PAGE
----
Three U.S. Highway 14 intersections between Rochester and Byron are being eyed for temporary changes next year as planning for new interchanges remains in the works.

Potential changes range from closing the median at Seventh Street to creating reduced-conflict intersections, also known as J-turns.

“They are minimally expensive fixes that could carry the short term for safety until you can get a full interchange built or changes in access,” said Mike Dougherty, Minnesota Department of Transportation District 6’s director of public engagement and communications.

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He said the state is weighing a couple of options at the intersections of Seventh Street, Olmsted County Road 2 and Olmsted County Road 44.

“These are three intersections slated for some kind of fix,” he said, adding that a March 16 virtual public meeting is planned to discuss options.

Traffic maneuvers through the intersection of Hwy. 14 and Olmsted County Road 44 west of Rochester on Tuesday, Sept. 1, 2020.  (Andrew Link / alink@postbulletin.com)
Traffic maneuvers through the intersection of Hwy. 14 and Olmsted County Road 44 west of Rochester on Tuesday, Sept. 1, 2020. (Andrew Link / alink@postbulletin.com)

The potential installation of traditional J-turns at County Road 3 would require drivers who want to cross a portion or all of the four-lane highway take a right turn with traffic and then make a U-turn down the road to either head in the desired direction or make another left turn to effectively cross the intersection.

A modified version is possible for the intersection with Olmsted County Road 44, formerly known as County Road 104.

Dougherty said the County Road 44 proposal would close the median and only allow a right turn for traffic coming from the county road at the north of the intersection. Eastbound traffic could be given access to a J-turn, which will provide a way to get to County Road 44.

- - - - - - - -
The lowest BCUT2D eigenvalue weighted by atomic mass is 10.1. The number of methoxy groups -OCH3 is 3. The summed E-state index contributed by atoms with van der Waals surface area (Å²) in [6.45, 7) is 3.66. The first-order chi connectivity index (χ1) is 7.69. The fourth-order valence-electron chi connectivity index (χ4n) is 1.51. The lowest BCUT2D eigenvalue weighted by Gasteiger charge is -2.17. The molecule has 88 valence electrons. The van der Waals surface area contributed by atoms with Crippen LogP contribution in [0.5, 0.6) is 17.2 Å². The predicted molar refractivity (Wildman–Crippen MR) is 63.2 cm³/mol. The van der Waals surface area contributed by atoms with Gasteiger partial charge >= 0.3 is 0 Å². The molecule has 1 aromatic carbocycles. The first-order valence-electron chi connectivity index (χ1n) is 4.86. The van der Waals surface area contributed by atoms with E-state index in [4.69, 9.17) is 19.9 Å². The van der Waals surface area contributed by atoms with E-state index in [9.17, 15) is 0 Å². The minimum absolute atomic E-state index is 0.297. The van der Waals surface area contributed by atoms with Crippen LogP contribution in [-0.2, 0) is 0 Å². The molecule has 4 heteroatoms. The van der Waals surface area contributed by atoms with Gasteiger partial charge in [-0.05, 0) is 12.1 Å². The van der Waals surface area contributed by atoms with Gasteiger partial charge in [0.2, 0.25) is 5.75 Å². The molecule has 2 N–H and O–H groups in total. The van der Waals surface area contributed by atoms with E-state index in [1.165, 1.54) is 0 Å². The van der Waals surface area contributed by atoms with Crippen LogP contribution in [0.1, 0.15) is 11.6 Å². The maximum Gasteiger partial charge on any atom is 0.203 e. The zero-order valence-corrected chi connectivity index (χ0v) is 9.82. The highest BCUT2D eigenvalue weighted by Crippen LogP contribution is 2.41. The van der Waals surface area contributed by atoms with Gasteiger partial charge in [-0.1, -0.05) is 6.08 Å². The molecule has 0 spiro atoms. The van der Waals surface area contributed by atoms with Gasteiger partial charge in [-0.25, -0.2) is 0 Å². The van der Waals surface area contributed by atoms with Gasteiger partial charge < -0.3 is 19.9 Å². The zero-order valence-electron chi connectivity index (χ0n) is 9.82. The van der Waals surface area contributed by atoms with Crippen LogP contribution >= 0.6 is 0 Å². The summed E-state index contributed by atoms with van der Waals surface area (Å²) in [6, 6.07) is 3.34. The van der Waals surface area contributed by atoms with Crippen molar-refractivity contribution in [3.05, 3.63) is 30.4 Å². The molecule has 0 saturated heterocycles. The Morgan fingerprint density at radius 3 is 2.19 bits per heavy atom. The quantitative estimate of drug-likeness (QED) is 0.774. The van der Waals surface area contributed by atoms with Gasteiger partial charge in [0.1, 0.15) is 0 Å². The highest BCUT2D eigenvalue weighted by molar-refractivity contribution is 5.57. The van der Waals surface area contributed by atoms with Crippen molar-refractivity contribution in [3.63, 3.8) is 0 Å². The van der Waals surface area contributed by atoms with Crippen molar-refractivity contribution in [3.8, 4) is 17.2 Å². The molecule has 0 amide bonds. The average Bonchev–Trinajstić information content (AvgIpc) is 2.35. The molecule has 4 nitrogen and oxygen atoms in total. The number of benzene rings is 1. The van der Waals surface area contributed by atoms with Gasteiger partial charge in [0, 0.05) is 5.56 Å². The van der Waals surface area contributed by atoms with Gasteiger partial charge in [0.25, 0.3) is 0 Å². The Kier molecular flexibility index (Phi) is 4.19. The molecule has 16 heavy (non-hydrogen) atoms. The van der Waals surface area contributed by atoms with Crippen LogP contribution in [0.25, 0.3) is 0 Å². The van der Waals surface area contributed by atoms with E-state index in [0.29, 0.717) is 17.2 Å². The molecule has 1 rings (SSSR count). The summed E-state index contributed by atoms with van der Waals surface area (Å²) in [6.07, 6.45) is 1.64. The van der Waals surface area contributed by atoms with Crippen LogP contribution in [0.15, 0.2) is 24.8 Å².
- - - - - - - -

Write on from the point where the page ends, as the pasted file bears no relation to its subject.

“That’s where the heaviest traffic turns were,” he said, noting that drivers wanting to head to Rochester from north of Highway 14 would have a safe route by heading north on County Road 44.

He said the other option for the intersection is closing the median altogether.

The proposed changes were initially slated for 2024, but Dougherty said $1.2 million for the work became available, allowing the projects to move forward by two years as state and local officials continue working toward long-term fixes.

State lawmakers approved funds last year to start planning for a proposed interchange at the County Road 44 intersection, which is expected to help spur a future project expected to cost $40 million.

Dougherty said temporary adjustments are still being planned, so input during the March 16 virtual meeting will be used to address any concerns.

“Obviously, there are some small inconveniences for folks, but overall we feel like these solutions address safety, which takes a bigger priority,” he said. “Still, we want to hear from folks and note it’s a temporary solution with an eye toward an interchange eventually.”

The hourlong online meeting is scheduled for 6 p.m. and can be accessed through the the “meetings” tab on the project website at https://tinyurl.com/t7dkbrxk

A recording of the meeting will also be posted on the project website for people unable to attend the live virtual meeting.